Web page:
Sunday, June 16, 2013

Guillain-Barré review

Once an open access journal, American Family Physician for the past few years has been behind heavy access controls. Every once in a while a really good review shows up there. Recently they published this article on Guillain-Barré syndrome. It is worth reading in the full text if you can get it.

Some points of interest:

Though the varied spectrum of GBS has enough important features in common to discuss for practical purposes as a single entity it is probably best thought of as a group of diseases reflecting the different immune responses, different targets of immune injury (myelin vs axon), differences in epidemiology and the clinical variants.

Pain and autonomic instability are very common features, I think more than generally appreciated. So maybe you've got a patient presenting with funny unexplained pains and vital signs all over the map. Maybe with multiple preceding ER visits. Think of it!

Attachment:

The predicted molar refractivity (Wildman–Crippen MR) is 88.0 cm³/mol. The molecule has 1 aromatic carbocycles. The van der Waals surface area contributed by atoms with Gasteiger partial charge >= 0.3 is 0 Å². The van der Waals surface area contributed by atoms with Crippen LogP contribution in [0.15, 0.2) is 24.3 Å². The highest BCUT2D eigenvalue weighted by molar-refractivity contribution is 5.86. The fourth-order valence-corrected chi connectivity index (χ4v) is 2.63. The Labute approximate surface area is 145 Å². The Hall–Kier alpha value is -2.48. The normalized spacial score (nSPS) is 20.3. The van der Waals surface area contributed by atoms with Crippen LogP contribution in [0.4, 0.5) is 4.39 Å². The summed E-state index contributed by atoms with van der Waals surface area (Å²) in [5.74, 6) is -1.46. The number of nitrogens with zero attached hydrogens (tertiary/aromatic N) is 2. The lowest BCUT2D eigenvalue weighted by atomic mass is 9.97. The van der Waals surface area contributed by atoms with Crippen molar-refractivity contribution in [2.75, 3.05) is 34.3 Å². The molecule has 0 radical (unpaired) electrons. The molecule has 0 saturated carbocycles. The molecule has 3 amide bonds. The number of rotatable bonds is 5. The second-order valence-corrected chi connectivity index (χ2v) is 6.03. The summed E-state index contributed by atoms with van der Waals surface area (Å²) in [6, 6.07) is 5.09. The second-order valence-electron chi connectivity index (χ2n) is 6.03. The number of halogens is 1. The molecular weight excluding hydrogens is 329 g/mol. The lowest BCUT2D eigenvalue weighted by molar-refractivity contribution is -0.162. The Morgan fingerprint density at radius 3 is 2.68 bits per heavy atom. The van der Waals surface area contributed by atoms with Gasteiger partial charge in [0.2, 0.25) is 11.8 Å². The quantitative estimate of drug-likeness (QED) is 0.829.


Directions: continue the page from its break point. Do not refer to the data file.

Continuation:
Symptoms are bilateral and tend to be symmetric but may not be perfectly so at all points in the clinical course.

Reflexes have to be decreased but not necessarily absent at all points in the clinical course.

The epidemiology is complex. While often discussed in the context of Campylobacter jejuni, that infection is associated with a variant of GBS (axonal) not typical in the U.S. A variety of illnesses may precede GBS.

There are two arms of treatment: supportive and disease specific.

Supportive care addresses DVT prophylaxis, pain control, skin care, bowel and bladder issues, physical therapy, cardiac and vital sign monitoring and respiratory care. Multiple respiratory parameters can be monitored. The article lists, among other signs, forced vital capacity less than 20 mL/kg, maximum inspiratory pressure less than 30 cmH2O, and maximum expiratory pressure less than 40 cmH2O as risk factors for respiratory failure. The presence of any of the three signs, according to Up to Date, is an indication for urgent intubation and mechanical ventilation.

Disease specific modalities are plasma exchange and IVIG. One or the other is used, not both. Is one preferred over the other? The review article says plasma exchange is “first line.” The Up to Date section on treatment of GBS says the treatments are equivalent, and that IVIG tends to be favored due to availability and ease of use.

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